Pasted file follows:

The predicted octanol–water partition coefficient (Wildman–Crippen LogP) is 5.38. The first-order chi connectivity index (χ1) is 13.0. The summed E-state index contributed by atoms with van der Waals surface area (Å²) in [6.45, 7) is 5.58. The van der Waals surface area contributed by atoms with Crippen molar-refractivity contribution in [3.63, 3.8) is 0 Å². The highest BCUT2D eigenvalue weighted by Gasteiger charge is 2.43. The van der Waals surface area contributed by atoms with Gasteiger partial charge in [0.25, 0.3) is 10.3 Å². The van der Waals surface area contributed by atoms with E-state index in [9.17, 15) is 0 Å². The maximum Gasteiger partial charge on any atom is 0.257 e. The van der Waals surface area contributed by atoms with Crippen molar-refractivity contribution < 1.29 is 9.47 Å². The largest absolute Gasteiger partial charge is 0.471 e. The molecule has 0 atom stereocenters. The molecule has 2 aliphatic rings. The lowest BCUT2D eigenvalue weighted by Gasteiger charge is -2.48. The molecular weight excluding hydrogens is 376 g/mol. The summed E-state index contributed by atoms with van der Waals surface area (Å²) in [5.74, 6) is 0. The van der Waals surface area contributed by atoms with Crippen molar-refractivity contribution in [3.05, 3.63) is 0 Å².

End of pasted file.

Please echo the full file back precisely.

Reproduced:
The predicted octanol–water partition coefficient (Wildman–Crippen LogP) is 5.38. The first-order chi connectivity index (χ1) is 13.0. The summed E-state index contributed by atoms with van der Waals surface area (Å²) in [6.45, 7) is 5.58. The van der Waals surface area contributed by atoms with Crippen molar-refractivity contribution in [3.63, 3.8) is 0 Å². The highest BCUT2D eigenvalue weighted by Gasteiger charge is 2.43. The van der Waals surface area contributed by atoms with Gasteiger partial charge in [0.25, 0.3) is 10.3 Å². The van der Waals surface area contributed by atoms with E-state index in [9.17, 15) is 0 Å². The maximum Gasteiger partial charge on any atom is 0.257 e. The van der Waals surface area contributed by atoms with Crippen molar-refractivity contribution < 1.29 is 9.47 Å². The largest absolute Gasteiger partial charge is 0.471 e. The molecule has 0 atom stereocenters. The molecule has 2 aliphatic rings. The lowest BCUT2D eigenvalue weighted by Gasteiger charge is -2.48. The molecular weight excluding hydrogens is 376 g/mol. The summed E-state index contributed by atoms with van der Waals surface area (Å²) in [5.74, 6) is 0. The van der Waals surface area contributed by atoms with Crippen molar-refractivity contribution in [3.05, 3.63) is 0 Å².